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Going Against The Tide: Jake Dyson, Chief Lighting Engineer, Dyson The eldest son of the legendary Sir James Dyson, founder of the multimillion dollar enterprise that is Dyson is much like his father- an inventor, designer, and entrepreneur in his own right.

By Aby Sam Thomas

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Jake Dyson, Chief Lighting Engineer, Dyson

For someone whose last name is a celebrated technology brand, I was pleasantly surprised to note that Jake Dyson had no airs about him when I met the man during his visit to the UAE in late February. Over the course of our conversation, he didn't talk about his lineage a lot (for the uninitiated, he's the eldest son of the legendary Sir James Dyson, founder of the multimillion dollar enterprise that is Dyson), but it became easily evident to me that he was a chip off the old block all the same- he is, after all, much like his father, an inventor, designer, and entrepreneur in his own right. Following his education in industrial design at the Central St. Martin's art school in London, Dyson worked for a while as an interior designer, though he admits to not have been too taken in by the way the discipline was perceived at that point in time, which was the early 90s.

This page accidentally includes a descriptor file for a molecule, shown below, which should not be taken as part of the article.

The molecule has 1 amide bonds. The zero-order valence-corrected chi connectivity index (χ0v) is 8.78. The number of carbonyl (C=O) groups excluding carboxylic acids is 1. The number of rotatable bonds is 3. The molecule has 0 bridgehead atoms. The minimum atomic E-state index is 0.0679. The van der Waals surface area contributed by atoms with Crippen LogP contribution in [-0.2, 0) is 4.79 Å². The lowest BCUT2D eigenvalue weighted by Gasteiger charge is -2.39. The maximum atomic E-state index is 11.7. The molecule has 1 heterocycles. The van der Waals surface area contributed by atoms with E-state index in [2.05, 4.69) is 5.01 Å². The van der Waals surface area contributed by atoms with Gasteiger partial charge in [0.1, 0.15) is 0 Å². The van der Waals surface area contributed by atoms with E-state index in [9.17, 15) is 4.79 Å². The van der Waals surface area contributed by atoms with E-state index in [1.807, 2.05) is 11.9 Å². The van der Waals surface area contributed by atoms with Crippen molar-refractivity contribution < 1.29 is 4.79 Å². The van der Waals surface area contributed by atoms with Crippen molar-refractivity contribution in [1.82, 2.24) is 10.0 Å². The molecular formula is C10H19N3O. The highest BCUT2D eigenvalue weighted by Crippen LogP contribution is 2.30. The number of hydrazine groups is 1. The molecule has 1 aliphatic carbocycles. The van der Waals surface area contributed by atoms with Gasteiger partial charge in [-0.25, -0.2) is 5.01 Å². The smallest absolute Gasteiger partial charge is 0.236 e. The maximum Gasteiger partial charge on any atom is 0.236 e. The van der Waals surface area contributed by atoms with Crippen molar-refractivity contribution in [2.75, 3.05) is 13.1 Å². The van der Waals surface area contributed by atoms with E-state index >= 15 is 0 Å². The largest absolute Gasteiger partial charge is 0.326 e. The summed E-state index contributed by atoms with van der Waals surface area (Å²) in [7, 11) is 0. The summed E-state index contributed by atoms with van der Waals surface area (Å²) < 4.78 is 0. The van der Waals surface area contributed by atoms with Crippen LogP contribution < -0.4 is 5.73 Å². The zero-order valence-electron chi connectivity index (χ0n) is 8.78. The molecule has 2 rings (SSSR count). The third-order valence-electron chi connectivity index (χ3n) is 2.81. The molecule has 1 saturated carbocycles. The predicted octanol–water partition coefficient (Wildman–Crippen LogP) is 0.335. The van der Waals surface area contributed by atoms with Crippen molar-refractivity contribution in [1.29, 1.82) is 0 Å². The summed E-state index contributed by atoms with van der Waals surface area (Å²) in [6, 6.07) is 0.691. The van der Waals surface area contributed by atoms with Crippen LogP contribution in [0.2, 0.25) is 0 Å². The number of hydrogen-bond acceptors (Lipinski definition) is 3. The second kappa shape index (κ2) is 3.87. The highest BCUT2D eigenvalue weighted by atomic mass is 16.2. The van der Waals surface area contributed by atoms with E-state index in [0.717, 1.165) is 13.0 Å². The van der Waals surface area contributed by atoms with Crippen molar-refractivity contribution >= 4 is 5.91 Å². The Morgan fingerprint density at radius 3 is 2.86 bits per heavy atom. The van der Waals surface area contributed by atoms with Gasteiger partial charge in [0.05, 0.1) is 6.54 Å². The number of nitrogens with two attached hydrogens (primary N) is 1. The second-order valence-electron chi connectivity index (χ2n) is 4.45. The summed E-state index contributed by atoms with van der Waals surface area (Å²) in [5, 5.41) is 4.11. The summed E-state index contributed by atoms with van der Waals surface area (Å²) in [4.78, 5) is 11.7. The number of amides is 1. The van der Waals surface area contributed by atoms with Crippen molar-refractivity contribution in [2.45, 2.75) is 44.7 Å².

"Design, in those days, was much more about how something looked," he remembers. "And it was all about making things look nice. So, design education was a lot about that, and I didn't really fit into that, because, well, for example, my degree was a water power generator that you put on drainpipes of buildings, so that when it rains, or you flush the bathroom toilet, you generate electricity. And they thought that was a bit strange, because everyone else is doing fancy things that looked nice, and I was in this sort of mechanical space. I've always been interested in mechanisms, but strangely when I left college, I did a bit of interior design work on my own as freelance. So, I designed a few bars, cafes, that sort of thing- quite good money, which is the reason I did it, and it was quite easy, actually, and fun. So easy, in fact, that I got a bit bored of it."

At this point, Dyson decided to go and work at his father's enterprise, and over the course of two years, he worked on a project from concept to just before manufacture- but it never went into production, because, as Dyson remembers it, it was too contemporary for the time (and it may be still be so today, he adds). But Dyson learnt a lot from the experience. "It did teach me how you work an idea to manufacture, those two years," he says. "But I felt a bit like I had moved back home, and into a shoebox- and I wanted to get out and, you know, make my own life, and do my own thing." And that's exactly what Dyson did. During his time working on interiors, Dyson had been getting increasingly frustrated with the lighting products in the market then- designers were, he felt, more focused on their externalities, as opposed to the technology that was powering them and thus make them more beneficial, efficient, and long-lasting.

CSYS LED Light by Dyson. Image credit: Dyson.